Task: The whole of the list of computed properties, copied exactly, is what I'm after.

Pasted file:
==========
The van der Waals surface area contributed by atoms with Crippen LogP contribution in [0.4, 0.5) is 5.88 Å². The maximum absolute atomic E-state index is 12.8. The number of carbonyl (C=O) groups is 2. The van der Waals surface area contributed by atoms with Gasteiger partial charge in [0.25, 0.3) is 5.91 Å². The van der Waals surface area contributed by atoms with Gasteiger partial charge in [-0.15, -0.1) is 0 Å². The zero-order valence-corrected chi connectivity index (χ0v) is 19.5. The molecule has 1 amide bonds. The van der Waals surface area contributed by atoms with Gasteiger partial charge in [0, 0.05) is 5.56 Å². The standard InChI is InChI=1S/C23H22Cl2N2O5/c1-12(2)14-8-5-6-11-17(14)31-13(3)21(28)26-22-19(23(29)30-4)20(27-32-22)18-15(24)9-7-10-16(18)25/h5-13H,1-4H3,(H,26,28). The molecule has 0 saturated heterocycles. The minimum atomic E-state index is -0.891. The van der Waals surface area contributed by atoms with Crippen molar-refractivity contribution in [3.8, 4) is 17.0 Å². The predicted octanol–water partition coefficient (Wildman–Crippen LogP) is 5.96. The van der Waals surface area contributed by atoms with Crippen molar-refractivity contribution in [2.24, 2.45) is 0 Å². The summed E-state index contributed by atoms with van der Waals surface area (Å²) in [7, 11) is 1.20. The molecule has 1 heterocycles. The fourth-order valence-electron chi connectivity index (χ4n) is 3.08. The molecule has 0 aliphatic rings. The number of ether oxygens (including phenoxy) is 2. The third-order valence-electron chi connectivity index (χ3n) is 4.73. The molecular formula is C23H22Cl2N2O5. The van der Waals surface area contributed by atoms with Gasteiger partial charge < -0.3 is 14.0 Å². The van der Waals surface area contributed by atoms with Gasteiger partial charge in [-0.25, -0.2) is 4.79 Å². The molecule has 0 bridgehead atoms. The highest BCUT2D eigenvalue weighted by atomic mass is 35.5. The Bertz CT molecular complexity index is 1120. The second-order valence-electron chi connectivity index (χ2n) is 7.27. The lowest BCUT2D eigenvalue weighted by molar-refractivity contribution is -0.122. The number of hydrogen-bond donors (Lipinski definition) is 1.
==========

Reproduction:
The van der Waals surface area contributed by atoms with Crippen LogP contribution in [0.4, 0.5) is 5.88 Å². The maximum absolute atomic E-state index is 12.8. The number of carbonyl (C=O) groups is 2. The van der Waals surface area contributed by atoms with Gasteiger partial charge in [0.25, 0.3) is 5.91 Å². The van der Waals surface area contributed by atoms with Gasteiger partial charge in [-0.15, -0.1) is 0 Å². The zero-order valence-corrected chi connectivity index (χ0v) is 19.5. The molecule has 1 amide bonds. The van der Waals surface area contributed by atoms with Gasteiger partial charge in [0, 0.05) is 5.56 Å². The standard InChI is InChI=1S/C23H22Cl2N2O5/c1-12(2)14-8-5-6-11-17(14)31-13(3)21(28)26-22-19(23(29)30-4)20(27-32-22)18-15(24)9-7-10-16(18)25/h5-13H,1-4H3,(H,26,28). The molecule has 0 saturated heterocycles. The minimum atomic E-state index is -0.891. The van der Waals surface area contributed by atoms with Crippen molar-refractivity contribution in [3.8, 4) is 17.0 Å². The predicted octanol–water partition coefficient (Wildman–Crippen LogP) is 5.96. The van der Waals surface area contributed by atoms with Crippen molar-refractivity contribution in [2.24, 2.45) is 0 Å². The summed E-state index contributed by atoms with van der Waals surface area (Å²) in [7, 11) is 1.20. The molecule has 1 heterocycles. The fourth-order valence-electron chi connectivity index (χ4n) is 3.08. The molecule has 0 aliphatic rings. The number of ether oxygens (including phenoxy) is 2. The third-order valence-electron chi connectivity index (χ3n) is 4.73. The molecular formula is C23H22Cl2N2O5. The van der Waals surface area contributed by atoms with Gasteiger partial charge < -0.3 is 14.0 Å². The van der Waals surface area contributed by atoms with Gasteiger partial charge in [-0.25, -0.2) is 4.79 Å². The molecule has 0 bridgehead atoms. The highest BCUT2D eigenvalue weighted by atomic mass is 35.5. The Bertz CT molecular complexity index is 1120. The second-order valence-electron chi connectivity index (χ2n) is 7.27. The lowest BCUT2D eigenvalue weighted by molar-refractivity contribution is -0.122. The number of hydrogen-bond donors (Lipinski definition) is 1.